Giving out Facebook login information violates the social network’s terms of service. But those terms have no real legal weight, and experts say the legality of asking for such information remains murky.

The Department of Justice regards it as a federal crime to enter a social networking site in violation of the terms of service, but during recent congressional testimony, the agency said such violations would not be prosecuted.

But Lori Andrews, law professor at IIT Chicago-Kent College of Law specializing in Internet privacy, is concerned about the pressure placed on applicants, even if they voluntarily provide access to social sites.

So when will we get our first court case that tackles this issue?

I assume these companies have weighed the negative consequences of following these practices. Perhaps the logic goes something like this: if people have nothing to hide online, then there should be no problem having employers see their information. But I can’t imagine this will lead to good publicity for many corporations. Privacy is a big concern to many people and corporations are often seen as the bad guys in the larger battle.

Additionally, don’t employers have other ways to find out information that doesn’t require asking for login information? Perhaps they wouldn’t be able to get at Facebook information but that is not the only way to find out about people. What about asking for more references instead, professional and perhaps personal, and calling those references and asking thorough questions?

I’m also struck by the idea that some employers seem to be very afraid of Facebook and social media. Yes, it can backfire on their corporation or organization. But employees are capable of doing all sorts of dumb things and this is not restricted to Facebook posts.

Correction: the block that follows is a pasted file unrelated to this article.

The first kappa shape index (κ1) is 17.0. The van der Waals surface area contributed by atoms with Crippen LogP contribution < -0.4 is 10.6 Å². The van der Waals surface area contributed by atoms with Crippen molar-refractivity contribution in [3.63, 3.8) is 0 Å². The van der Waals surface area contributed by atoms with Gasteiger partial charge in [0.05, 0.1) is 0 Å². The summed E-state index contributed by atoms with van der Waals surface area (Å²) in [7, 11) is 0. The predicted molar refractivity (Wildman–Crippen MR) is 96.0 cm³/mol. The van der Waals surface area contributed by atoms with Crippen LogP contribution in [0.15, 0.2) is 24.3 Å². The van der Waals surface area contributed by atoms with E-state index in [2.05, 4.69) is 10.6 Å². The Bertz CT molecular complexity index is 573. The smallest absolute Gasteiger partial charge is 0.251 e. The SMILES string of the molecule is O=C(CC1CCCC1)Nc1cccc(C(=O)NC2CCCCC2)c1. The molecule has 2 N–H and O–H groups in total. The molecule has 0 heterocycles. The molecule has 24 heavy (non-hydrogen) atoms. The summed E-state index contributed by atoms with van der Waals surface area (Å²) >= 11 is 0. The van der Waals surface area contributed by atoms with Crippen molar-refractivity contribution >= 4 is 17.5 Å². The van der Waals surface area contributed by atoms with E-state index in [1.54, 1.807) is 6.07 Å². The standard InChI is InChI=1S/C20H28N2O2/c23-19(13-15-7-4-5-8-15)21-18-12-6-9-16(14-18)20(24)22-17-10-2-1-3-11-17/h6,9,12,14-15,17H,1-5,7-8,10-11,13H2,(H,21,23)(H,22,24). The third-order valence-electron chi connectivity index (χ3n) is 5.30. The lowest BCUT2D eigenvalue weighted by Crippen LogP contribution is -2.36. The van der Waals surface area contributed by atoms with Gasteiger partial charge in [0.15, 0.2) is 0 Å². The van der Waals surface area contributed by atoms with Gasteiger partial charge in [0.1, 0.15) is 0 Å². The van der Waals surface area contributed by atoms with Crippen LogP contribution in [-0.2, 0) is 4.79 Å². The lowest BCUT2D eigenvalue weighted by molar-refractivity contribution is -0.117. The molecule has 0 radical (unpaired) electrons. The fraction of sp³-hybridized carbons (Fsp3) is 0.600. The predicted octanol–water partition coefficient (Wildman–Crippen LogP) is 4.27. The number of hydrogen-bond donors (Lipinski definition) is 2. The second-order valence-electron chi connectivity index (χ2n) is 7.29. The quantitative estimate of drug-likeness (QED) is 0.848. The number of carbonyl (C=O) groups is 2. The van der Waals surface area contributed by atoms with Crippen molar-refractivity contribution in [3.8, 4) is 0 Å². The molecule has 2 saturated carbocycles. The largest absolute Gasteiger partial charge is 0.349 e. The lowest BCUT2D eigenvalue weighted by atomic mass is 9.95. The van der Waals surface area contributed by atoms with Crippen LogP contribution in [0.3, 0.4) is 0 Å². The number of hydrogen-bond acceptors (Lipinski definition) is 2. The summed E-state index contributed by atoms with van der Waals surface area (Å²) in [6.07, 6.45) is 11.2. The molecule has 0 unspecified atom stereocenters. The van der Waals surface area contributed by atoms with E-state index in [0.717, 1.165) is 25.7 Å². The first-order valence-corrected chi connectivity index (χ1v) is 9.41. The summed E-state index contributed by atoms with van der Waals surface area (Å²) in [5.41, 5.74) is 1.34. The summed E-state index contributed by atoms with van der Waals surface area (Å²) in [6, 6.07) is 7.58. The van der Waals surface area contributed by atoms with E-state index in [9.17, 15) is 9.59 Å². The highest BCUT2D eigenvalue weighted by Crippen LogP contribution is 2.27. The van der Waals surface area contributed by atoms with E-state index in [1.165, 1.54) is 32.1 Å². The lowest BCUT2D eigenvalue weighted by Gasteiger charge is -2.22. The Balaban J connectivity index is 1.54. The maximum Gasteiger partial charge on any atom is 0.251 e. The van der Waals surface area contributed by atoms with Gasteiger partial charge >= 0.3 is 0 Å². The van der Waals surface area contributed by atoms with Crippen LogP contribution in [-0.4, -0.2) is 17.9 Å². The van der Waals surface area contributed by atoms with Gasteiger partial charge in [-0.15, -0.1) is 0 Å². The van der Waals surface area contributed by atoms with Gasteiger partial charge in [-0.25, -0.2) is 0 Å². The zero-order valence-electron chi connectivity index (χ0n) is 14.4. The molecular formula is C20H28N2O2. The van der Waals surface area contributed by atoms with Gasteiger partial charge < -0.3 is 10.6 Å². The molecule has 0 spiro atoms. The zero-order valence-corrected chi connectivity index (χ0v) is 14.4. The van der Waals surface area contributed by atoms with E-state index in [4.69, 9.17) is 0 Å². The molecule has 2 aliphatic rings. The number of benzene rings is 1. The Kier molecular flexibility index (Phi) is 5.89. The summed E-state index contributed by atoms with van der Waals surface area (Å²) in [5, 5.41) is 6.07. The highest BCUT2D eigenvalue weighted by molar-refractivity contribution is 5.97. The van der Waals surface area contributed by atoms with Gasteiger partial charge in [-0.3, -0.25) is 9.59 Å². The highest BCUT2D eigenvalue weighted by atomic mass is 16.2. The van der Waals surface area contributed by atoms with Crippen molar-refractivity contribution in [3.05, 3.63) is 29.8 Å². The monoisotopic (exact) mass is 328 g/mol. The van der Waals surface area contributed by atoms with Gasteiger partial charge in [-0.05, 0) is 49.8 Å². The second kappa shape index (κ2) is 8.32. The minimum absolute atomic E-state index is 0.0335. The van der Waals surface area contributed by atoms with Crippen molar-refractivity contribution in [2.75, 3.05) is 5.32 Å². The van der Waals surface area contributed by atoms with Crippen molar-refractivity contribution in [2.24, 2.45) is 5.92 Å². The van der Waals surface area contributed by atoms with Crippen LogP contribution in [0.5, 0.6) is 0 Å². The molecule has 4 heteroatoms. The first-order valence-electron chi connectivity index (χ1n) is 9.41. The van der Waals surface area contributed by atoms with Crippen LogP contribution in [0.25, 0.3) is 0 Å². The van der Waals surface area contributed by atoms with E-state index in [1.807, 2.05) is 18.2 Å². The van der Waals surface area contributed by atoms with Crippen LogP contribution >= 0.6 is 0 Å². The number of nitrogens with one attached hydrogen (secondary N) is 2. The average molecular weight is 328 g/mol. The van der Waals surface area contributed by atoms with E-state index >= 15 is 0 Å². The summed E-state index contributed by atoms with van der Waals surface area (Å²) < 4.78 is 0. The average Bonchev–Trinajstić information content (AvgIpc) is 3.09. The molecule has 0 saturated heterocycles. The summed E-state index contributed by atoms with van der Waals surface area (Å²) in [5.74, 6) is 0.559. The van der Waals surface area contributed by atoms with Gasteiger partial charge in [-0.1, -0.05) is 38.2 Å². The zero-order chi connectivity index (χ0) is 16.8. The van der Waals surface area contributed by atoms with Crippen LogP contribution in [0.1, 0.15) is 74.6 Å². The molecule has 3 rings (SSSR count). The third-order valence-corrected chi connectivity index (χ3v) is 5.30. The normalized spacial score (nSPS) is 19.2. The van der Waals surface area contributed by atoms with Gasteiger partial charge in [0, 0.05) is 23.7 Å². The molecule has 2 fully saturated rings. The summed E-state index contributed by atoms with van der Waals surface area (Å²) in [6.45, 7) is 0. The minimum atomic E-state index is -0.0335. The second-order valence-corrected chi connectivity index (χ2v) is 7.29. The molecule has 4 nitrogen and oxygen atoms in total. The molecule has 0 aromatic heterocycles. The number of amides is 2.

Finding community at the office

In a new economy where workers are “free agents” or “portfolio workers” among a relatively high unemployment landscape (at least in the United States), could workers be missing community life at work as well as the regular paycheck?

In the late 1990s the world of work moved away from security and towards freedom.

A job for life was out. Work became splintered, spliced and diced: contract, sub-contract and casual labour, part-time, sessional and seasonal, project-based, freelance and temp work emerged, as the frequencies and rhythms of work became subject to the vagaries of the economy.

Richard Sennett, a professor of sociology at the London School of Economics, described it as ”new economy” work – the work of flexible capitalism where ”workers are asked to behave nimbly, to be open to change on short notice, to take risks continually”…

The experience of being a highly mobile new economy worker is as Sennett says: being continuously exposed to risk can eat away at your sense of character. You are always ”starting over”. And just like your employment, your witnesses are not long-term. The writer Karen Blixen (better known by her pen name, Isak Dinesen) used this line for one of her characters: ”I was constantly in flight, an exile everywhere.”

Sometimes flight cannot be helped. But community helps stave off the feeling of being exiled, of drift.